Reuters CEO Tells CNBC: Thomson Deal Will Help Firms Compete

Reuters Chief Executive Tom Glocer told CNBC that the planned $17.23 billion merger with Thomson of Canada would help both companies compete in a vastly changed media environment.

“We’re seeing a pattern of experimenting with different media models,” Glocer said. “The advertising model, of course, has worked best in monetizing on the Web.”

The interview came after Thomson, a Canadian financial data provider, announced it will buy Reuters, a financial and general news group, for cash and stock. The new company will be called Thomson-Reuters, with Glocer becoming chief executive of the combined business.

Glocer said that combination will not only generate synergy in financial services, but will "leverage" both firms’ talent “all across the board, legal, sciences, health care, taxes and corporate” information markets.

Bigger Than Bloomberg

According to industry data, the combined company would have about 34% of market share in the financial data arena, topping Bloomberg, which has bout 33% of the market.


Earlier, Thomson President and CEO Dick Harrington downplayed any antitrust concerns, telling "Squawk Box Europe" that "there's plenty of room for all of us" and that the companies would get through the regulatory process in a timely fashion.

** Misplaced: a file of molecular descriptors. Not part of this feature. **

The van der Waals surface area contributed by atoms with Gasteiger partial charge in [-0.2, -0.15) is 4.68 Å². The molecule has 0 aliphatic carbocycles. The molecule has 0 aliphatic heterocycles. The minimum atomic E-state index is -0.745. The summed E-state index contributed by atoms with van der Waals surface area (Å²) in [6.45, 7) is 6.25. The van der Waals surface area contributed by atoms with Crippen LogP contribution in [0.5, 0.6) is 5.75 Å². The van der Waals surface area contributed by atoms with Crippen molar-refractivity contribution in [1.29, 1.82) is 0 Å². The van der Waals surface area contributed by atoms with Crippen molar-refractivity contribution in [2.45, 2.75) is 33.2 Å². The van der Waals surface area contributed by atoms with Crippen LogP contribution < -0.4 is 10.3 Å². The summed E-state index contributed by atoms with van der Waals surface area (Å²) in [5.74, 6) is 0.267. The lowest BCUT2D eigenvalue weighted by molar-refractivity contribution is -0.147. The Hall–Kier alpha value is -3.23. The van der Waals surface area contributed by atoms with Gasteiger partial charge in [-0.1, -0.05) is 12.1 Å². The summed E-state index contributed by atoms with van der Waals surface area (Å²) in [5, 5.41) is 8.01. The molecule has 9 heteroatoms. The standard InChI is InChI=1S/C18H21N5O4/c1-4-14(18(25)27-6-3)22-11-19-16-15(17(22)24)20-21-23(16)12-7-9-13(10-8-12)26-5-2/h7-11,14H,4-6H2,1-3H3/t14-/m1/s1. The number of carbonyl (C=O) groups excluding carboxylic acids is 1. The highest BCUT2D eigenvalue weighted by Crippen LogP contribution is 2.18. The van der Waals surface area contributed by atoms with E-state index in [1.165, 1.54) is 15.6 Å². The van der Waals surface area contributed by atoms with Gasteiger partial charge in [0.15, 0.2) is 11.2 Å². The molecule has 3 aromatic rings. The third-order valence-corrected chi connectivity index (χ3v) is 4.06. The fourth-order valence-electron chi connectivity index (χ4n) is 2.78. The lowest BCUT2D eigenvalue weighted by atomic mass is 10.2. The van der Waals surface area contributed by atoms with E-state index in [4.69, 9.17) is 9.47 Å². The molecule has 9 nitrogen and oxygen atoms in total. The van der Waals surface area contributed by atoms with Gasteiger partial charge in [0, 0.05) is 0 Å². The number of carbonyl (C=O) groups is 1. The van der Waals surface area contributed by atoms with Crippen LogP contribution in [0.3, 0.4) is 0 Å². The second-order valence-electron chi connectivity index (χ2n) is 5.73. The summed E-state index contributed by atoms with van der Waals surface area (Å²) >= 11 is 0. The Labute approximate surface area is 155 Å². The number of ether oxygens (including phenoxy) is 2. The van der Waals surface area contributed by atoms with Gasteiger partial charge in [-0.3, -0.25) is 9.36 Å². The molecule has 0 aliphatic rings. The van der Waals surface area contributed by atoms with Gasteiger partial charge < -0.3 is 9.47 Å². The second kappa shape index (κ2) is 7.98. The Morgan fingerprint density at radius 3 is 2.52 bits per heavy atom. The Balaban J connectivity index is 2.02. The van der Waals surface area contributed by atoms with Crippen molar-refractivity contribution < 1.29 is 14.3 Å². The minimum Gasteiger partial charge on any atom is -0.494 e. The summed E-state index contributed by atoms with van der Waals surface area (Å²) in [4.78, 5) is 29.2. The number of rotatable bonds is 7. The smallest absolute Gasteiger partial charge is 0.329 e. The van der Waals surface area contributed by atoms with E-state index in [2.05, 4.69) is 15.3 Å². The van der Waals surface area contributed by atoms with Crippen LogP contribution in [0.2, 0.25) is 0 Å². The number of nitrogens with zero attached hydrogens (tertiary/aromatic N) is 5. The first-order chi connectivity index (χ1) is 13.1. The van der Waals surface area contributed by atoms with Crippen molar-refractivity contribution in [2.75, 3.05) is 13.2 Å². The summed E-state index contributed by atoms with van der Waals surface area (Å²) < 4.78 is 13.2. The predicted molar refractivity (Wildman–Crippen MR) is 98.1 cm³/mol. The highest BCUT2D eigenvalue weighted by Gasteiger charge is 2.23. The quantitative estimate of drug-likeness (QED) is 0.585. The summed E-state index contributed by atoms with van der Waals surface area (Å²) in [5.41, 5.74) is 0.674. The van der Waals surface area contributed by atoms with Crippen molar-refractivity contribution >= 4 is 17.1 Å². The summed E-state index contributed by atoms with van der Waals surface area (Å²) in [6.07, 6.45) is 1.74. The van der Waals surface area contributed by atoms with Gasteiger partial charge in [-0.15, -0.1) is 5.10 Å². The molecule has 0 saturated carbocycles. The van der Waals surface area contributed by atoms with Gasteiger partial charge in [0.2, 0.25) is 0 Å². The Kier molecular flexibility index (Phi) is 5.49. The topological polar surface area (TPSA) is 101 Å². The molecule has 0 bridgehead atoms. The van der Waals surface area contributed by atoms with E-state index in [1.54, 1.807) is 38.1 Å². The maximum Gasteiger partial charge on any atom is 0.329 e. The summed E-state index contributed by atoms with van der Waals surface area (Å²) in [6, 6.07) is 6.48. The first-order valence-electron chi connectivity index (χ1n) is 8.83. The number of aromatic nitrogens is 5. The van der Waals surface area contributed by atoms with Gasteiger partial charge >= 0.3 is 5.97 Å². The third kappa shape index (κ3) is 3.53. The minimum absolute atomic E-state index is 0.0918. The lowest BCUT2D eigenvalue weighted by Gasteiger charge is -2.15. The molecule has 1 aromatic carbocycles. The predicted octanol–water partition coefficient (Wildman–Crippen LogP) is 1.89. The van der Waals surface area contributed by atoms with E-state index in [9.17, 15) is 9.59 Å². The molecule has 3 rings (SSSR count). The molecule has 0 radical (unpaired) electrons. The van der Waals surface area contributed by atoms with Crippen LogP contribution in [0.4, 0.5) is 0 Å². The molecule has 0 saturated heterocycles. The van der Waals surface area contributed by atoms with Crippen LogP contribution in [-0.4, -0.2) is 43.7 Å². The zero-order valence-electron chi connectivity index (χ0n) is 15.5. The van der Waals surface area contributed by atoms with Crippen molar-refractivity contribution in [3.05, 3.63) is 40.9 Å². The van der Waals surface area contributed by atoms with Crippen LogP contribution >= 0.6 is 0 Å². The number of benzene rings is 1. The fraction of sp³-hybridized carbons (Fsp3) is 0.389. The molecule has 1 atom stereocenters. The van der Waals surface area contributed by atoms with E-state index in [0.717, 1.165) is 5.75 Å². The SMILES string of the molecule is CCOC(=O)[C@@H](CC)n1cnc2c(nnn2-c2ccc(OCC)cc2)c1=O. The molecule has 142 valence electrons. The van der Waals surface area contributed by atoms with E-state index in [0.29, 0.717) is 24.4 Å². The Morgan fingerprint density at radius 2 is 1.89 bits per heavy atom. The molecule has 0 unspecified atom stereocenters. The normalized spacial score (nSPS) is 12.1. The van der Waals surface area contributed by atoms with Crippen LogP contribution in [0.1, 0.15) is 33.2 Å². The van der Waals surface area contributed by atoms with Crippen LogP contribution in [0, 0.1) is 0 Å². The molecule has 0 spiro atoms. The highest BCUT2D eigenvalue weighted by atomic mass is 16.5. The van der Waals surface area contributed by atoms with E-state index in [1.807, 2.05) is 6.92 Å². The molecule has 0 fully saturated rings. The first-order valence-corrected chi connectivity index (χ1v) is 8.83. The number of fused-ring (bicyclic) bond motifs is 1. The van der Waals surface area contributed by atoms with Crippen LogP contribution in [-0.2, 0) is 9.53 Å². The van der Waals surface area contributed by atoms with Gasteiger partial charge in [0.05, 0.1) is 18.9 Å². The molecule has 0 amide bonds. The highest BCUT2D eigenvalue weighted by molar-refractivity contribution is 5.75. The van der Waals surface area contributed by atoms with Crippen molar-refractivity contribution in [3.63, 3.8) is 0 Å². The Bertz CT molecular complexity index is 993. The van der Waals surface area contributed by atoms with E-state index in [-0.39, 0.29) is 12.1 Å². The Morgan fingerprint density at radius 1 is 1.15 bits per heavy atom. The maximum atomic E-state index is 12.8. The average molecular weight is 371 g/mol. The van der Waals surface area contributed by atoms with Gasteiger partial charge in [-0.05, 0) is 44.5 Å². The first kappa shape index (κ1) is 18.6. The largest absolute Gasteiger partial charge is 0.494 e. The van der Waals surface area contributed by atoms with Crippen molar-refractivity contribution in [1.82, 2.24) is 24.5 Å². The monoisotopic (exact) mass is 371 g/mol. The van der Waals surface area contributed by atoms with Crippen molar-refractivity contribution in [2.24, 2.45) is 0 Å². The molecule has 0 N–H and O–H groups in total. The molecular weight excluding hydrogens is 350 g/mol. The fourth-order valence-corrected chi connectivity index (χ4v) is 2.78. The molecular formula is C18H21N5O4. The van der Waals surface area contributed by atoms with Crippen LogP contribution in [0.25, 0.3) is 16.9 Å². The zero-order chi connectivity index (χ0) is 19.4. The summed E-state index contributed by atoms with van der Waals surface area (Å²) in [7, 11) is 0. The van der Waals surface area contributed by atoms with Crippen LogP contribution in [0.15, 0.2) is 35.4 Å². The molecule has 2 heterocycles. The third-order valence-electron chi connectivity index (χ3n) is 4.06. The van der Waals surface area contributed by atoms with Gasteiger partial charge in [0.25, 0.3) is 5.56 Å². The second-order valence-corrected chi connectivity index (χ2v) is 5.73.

Glocer said he has not yet met with regulatory authorities, and the “consultation process is beginning now.” But the Reuters chief also had no doubts that the merger will be approved.

“The financial services market has evolved over the last five years. Technology has taken away many barriers to entry” for smaller players, Glocer explained.

He also pointed to data “consortia among our large clients,” which he defined as “the Goldman Sachses and Morgan Stanleys of the world.” He said today's media environment contains “lots of competition from new entrants and big players,” naming Moody's and the combination of McGraw-Hill and Standard & Poor's.

Backing of Major Shareholders

The takeover has the backing of the two companys' major shareholders, Woodbridge, the holding company owned by the Thomson family which controls about 70% of the company, and the Reuters Founders Share Company, which controls a special share in Reuters and could have blocked the takeover.

The move is part of Thomson's strategy to concentrate on financial information. The company sold its education unit for $7.75 billion last week.

The new firm would also be strengthened against Dow Jones, which received a $5 billion takeover offer from Rupert Murdoch's News Corp. on May 1.

Glocer praised Dow Jones as "the only major organization which has made a subscription model work” -- because it understands the value of strong financial content. But, he said, Reuters has always believed in such content, too.